For 12 years, Paul Gallegos prosecuted people for breaking the law. Now he advises them on how to be in the marijuana business lawfully.
The former Humboldt County district attorney is going green as an attorney that helps growers legitimize their cannabis business.
As the district attorney, Gallegos worked to enforce marijuana laws. He knows the rules, knows the harms and knows the problems. Living in this community, which is quite involved in cannabis, Gallegos knows many people want the protection of the law.
He now helps by teaching them the laws and regulations. “I want everybody to engage in lawful businesses and reap the benefits,” Gallegos said.
He gives legal advice to clients trying to cultivate, use and sell cannabis. He goes at it as if it were any other business. Regulators do not care if you are growing tomatoes or marijuana, as long as you are doing it properly. Gallegos said, “Rather than paint with a broad stroke we need to have a standard of conduct that is the same as every other business, which is merely abide by the law.”
When Gallegos first meets a client he provides the legal definitions for patients and primary caregivers. According to Health and Safety Code 11362.5 a “Patient” is defined as a person whose physician has recommended the use of marijuana to treat a serious illness…for which marijuana provides relief, and a “Primary Caregiver” is defined as a person who is designated by a qualified Patient and “has consistently assumed responsibility for the housing, health, or safety” of the patient.
The manufacturing, distribution or possession of marijuana is still a federal crime, and generally a crime under California law. However, there are two California laws that decriminalize the cultivation and possession of marijuana – the Compassionate Use Act and the Medical Marijuana Program Act.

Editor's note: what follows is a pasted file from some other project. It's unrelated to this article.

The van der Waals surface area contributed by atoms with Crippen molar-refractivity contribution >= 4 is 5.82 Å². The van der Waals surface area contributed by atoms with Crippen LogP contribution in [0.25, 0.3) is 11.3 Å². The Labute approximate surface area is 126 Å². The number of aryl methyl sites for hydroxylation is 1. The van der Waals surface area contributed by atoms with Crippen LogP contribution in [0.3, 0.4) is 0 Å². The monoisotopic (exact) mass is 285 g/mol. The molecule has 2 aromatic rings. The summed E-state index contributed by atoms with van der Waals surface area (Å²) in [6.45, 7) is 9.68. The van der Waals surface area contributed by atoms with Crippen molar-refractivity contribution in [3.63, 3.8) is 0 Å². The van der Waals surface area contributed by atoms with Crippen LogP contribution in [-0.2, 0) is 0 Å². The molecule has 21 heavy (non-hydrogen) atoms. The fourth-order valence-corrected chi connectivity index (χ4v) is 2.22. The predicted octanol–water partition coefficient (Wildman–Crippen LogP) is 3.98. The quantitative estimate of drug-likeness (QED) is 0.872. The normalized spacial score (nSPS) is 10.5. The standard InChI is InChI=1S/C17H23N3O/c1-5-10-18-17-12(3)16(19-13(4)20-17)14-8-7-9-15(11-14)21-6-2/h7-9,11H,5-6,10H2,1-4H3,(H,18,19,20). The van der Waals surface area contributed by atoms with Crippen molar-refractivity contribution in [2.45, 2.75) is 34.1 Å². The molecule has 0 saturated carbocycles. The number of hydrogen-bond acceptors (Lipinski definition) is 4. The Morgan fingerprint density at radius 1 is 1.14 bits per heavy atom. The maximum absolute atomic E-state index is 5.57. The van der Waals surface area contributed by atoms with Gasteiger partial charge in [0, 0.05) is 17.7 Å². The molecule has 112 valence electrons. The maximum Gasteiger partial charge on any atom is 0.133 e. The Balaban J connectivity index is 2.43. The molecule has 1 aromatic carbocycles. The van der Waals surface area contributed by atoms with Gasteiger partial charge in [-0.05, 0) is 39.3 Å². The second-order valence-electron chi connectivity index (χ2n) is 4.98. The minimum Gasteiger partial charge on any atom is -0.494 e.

The Compassionate Use Act of 1996, also known as Proposition 215, allows patients and primary caregivers to cultivate and possess marijuana for medical treatment. According to Health and Safety Code 11362.5, Prop 215 was enacted to “ensure that seriously ill Californians have the right to obtain and use marijuana for medical purposes where that medical use is deemed appropriate and has been recommended by a physician who has determined that the person’s health would benefit from the use of marijuana.” The act is also meant to ensure that patients and their primary caregivers are safe from criminal prosecution.
The Medical Marijuana Program Act, also known as Senate bill 420, expands on Prop 215 and set possession limits for cardholders. The act also allows primary caregivers and patients to grow medical marijuana collectively and cooperatively.
These laws only give protection when one is acting lawfully. They are not a guarantee, but rather a defense to use if one is confronted by the law.
“To have the protection of the law, you need to abide by the law,” Gallegos said.
To engage in business lawfully one must produce a product that is safe and insure employees, the environment and the consumer are safe.